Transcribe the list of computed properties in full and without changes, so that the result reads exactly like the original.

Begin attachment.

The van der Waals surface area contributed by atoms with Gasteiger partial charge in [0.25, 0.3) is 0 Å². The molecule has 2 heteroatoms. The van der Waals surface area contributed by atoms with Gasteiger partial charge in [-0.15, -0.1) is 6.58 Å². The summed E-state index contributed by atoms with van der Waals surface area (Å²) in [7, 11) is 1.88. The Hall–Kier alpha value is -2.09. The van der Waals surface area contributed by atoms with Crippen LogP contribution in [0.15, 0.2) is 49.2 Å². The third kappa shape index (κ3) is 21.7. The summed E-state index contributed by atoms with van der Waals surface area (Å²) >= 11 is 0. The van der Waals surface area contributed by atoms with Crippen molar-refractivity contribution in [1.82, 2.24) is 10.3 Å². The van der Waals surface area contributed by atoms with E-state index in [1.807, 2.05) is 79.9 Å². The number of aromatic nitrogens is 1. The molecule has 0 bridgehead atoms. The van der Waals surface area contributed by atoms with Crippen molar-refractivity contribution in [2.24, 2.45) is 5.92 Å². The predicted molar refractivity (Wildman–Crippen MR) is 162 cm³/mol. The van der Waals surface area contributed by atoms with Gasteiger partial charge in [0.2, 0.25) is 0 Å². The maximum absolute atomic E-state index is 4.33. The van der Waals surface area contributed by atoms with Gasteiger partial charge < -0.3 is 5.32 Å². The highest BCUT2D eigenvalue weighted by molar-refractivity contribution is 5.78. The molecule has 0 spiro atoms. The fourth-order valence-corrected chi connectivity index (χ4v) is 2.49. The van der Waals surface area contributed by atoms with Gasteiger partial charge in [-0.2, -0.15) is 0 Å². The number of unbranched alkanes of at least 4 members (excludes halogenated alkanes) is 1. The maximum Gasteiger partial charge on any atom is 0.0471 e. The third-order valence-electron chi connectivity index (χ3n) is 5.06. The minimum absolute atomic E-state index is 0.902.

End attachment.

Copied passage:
The van der Waals surface area contributed by atoms with Gasteiger partial charge in [0.25, 0.3) is 0 Å². The molecule has 2 heteroatoms. The van der Waals surface area contributed by atoms with Gasteiger partial charge in [-0.15, -0.1) is 6.58 Å². The summed E-state index contributed by atoms with van der Waals surface area (Å²) in [7, 11) is 1.88. The Hall–Kier alpha value is -2.09. The van der Waals surface area contributed by atoms with Crippen LogP contribution in [0.15, 0.2) is 49.2 Å². The third kappa shape index (κ3) is 21.7. The summed E-state index contributed by atoms with van der Waals surface area (Å²) >= 11 is 0. The van der Waals surface area contributed by atoms with Crippen molar-refractivity contribution in [1.82, 2.24) is 10.3 Å². The van der Waals surface area contributed by atoms with E-state index in [1.807, 2.05) is 79.9 Å². The number of aromatic nitrogens is 1. The molecule has 0 bridgehead atoms. The van der Waals surface area contributed by atoms with Crippen molar-refractivity contribution in [2.24, 2.45) is 5.92 Å². The predicted molar refractivity (Wildman–Crippen MR) is 162 cm³/mol. The van der Waals surface area contributed by atoms with Gasteiger partial charge in [0.2, 0.25) is 0 Å². The maximum absolute atomic E-state index is 4.33. The van der Waals surface area contributed by atoms with Gasteiger partial charge < -0.3 is 5.32 Å². The highest BCUT2D eigenvalue weighted by molar-refractivity contribution is 5.78. The molecule has 0 spiro atoms. The fourth-order valence-corrected chi connectivity index (χ4v) is 2.49. The van der Waals surface area contributed by atoms with Gasteiger partial charge in [-0.2, -0.15) is 0 Å². The number of unbranched alkanes of at least 4 members (excludes halogenated alkanes) is 1. The maximum Gasteiger partial charge on any atom is 0.0471 e. The third-order valence-electron chi connectivity index (χ3n) is 5.06. The minimum absolute atomic E-state index is 0.902.